'The North is Next' as it appears in print
(Source: my own)
“The North is Next” read the sign held aloft by Sinn Féin’s Michelle O’Neill and Mary Lou McDonald as the landslide victory of Ireland’s Repeal the 8th referendum was announced at Dublin Castle earlier this year. Though for some, there was the underlying feeling that not all Irish women had reason to celebrate. Whilst the Republic’s constitutional ban on abortion would now be lifted, the six north-eastern counties of Ulster remain faced with some of the most restrictive abortion laws in the world. In the last few years, the Republic has been a leading light across the world for becoming the first country to legalise same sex-marriage by popular vote and also electing an openly gay Taoiseach. A once devoutly Catholic state has become a liberal and progressive society, dwarfing its conservative and backward northern counterpart. The four small words that make up that alliterative slogan – “The North is Next” – are at the forefront of the fight for women’s rights on an all-Ireland scale.
Following a tireless campaign against a bitterly fought counter-movement from anti-choicers, the Republic voted to repeal the Eighth Amendment of the Irish Constitution by 66.4% on 25th May. The Repeal movement sparked conversation around what was once a taboo topic, which had forced over 170,000 women to leave Ireland to access healthcare services elsewhere, usually in Britain. Merchandise such as jumpers with the ‘REPEAL’ logo and ‘Tá’ badges adorned activists in large cities and rural villages alike, on both sides of the border. Emigrants returned home in their thousands to vote and Northern Irish activists, the majority of whom could not vote in the referendum, worked diligently alongside their southern sisters to educate and campaign for reform. People bravely came forward to tell their stories and share their experiences for the first time, spurred on by the tragic loss of Savita Halappanavar who died after being denied an abortion at a Galway hospital. Activists sent out a strong message: this could never be allowed to happen again. This resounding call for change has echoed in Northern Ireland where abortion is illegal in almost all circumstances, including incest, foetal abnormality and rape.
The current abortion legislation in Northern Ireland is governed by the archaic Offences Against the Person Act which pre-dates the invention of the lightbulb. The province remains the only part of the UK where abortion remains illegal, as the 1967 Abortion Act was never extended. Pregnant people from the North can access free abortions on the NHS in Britain but not at home, leaving many unable to travel and faced with crisis pregnancies. The situation has been deemed incompatible with international human rights laws by the UN and does not reflect the opinions of the NI population, with 72% in favour of reform. Despite demands for change from Labour backbencher Stella Creasy, Prime Minister Theresa May insists that it is a devolved issue for the Stormont assembly so as not to alienate the staunchly anti-abortion DUP MPs propping up her Conservative government in Westminster. However, with DUP’s abuse of the petition of concern and the political impasse at Stormont reaching record lengths, change from a devolved government is unlikely any time soon.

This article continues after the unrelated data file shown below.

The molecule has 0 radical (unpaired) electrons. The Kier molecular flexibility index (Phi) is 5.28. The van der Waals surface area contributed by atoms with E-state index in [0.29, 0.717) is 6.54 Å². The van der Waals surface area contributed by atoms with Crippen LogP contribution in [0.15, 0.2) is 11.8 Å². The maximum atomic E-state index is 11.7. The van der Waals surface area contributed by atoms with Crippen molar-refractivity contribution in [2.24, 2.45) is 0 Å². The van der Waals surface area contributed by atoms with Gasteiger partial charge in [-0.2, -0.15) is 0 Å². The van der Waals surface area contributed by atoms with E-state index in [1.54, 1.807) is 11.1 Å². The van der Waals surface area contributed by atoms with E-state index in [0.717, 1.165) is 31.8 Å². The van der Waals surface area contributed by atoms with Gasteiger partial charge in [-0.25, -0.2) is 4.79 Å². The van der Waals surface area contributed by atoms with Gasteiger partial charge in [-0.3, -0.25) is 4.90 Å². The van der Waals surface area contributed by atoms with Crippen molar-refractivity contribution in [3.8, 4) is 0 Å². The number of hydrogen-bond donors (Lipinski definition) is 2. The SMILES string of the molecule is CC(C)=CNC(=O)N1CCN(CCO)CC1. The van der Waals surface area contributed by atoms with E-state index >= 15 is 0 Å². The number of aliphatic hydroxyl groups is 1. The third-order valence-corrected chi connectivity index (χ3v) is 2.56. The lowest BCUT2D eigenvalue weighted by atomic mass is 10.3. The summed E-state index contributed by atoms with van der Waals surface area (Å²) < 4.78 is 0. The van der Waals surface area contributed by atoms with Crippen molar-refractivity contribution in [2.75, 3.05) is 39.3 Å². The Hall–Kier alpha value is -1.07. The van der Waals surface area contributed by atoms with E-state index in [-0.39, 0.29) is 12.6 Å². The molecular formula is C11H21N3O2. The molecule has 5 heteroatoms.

Anyone active on social media will surely have seen the #TheNorthIsNext and #NowForNI hashtags, created by grassroots campaigners such as those who helped to secure a victory for abortion rights in the south. All-island activist groups like Abortion Rights Campaign Ireland and Alliance for Choice have led rallies in Belfast and Dublin and are championing the fight to secure adequate healthcare for Northern citizens. For Megan Gethin, member of Amnesty International at QUB, the fight for Irish abortion rights is only half over: “In terms of women’s healthcare, there is a lot to be done. I am optimistic about abortion reform in NI. At the moment, Brexit has taken full hold of our media news coverage and abortion decriminalisation is at the back of the agenda for many politicians in Westminster. Many English people are taken aback at the fact Northern Ireland does not have free, safe and legal abortion like the other parts of the UK. Public opinion shows we are ready for change. At this stage, it is politicians holding us back.”
The Repeal campaigner and Sligo native furthers this opinion, highlighting the solidarity of NI activists: “Repeal in the south mobilised a lot of activists who had never partaken in human rights issues before. I do think that the support from Northern Irish activists contributed greatly to the strength and power of Repeal and the ability to mobilise voters and activists along the border, especially in smaller towns. It is this cross-border co-operation with a combined interest at heart that pervaded throughout Repeal. The goal of abortion reform showcased the ability of people to come together in order to see real change. I do hope that the same mobilisation will be seen in the ‘The North Is Next’ movement. Many will be willing to put the same energy they invested into Repeal into abortion decriminalisation in the North.”
One thing remains clear: we will not be left behind.
A shorter edited version is available in the print version of The Gown student newspaper at QUB, where Megan Gethin's words are credited to QUB Amnesty International President Hannah Orr in error.